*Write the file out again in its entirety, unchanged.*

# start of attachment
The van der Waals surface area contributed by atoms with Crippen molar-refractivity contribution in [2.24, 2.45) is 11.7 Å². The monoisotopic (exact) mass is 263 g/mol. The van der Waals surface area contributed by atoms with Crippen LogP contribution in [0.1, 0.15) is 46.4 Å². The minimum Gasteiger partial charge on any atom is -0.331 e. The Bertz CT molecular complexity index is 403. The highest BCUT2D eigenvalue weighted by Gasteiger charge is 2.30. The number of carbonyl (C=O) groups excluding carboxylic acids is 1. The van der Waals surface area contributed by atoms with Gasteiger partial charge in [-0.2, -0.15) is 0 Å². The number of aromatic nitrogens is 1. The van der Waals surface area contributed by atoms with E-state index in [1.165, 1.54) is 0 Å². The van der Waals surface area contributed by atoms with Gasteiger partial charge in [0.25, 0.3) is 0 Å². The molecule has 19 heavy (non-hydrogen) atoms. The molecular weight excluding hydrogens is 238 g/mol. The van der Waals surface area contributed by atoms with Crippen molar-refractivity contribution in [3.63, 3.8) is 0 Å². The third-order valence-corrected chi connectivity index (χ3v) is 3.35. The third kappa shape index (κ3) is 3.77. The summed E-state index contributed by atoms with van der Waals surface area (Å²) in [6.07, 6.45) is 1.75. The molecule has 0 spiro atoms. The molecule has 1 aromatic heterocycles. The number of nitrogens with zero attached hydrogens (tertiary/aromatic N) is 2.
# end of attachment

The van der Waals surface area contributed by atoms with Crippen molar-refractivity contribution in [2.24, 2.45) is 11.7 Å². The monoisotopic (exact) mass is 263 g/mol. The van der Waals surface area contributed by atoms with Crippen LogP contribution in [0.1, 0.15) is 46.4 Å². The minimum Gasteiger partial charge on any atom is -0.331 e. The Bertz CT molecular complexity index is 403. The highest BCUT2D eigenvalue weighted by Gasteiger charge is 2.30. The number of carbonyl (C=O) groups excluding carboxylic acids is 1. The van der Waals surface area contributed by atoms with Gasteiger partial charge in [-0.2, -0.15) is 0 Å². The number of aromatic nitrogens is 1. The van der Waals surface area contributed by atoms with E-state index in [1.165, 1.54) is 0 Å². The van der Waals surface area contributed by atoms with Gasteiger partial charge in [0.25, 0.3) is 0 Å². The molecule has 19 heavy (non-hydrogen) atoms. The molecular weight excluding hydrogens is 238 g/mol. The van der Waals surface area contributed by atoms with Crippen molar-refractivity contribution in [3.63, 3.8) is 0 Å². The third-order valence-corrected chi connectivity index (χ3v) is 3.35. The third kappa shape index (κ3) is 3.77. The summed E-state index contributed by atoms with van der Waals surface area (Å²) in [6.07, 6.45) is 1.75. The molecule has 0 spiro atoms. The molecule has 1 aromatic heterocycles. The number of nitrogens with zero attached hydrogens (tertiary/aromatic N) is 2.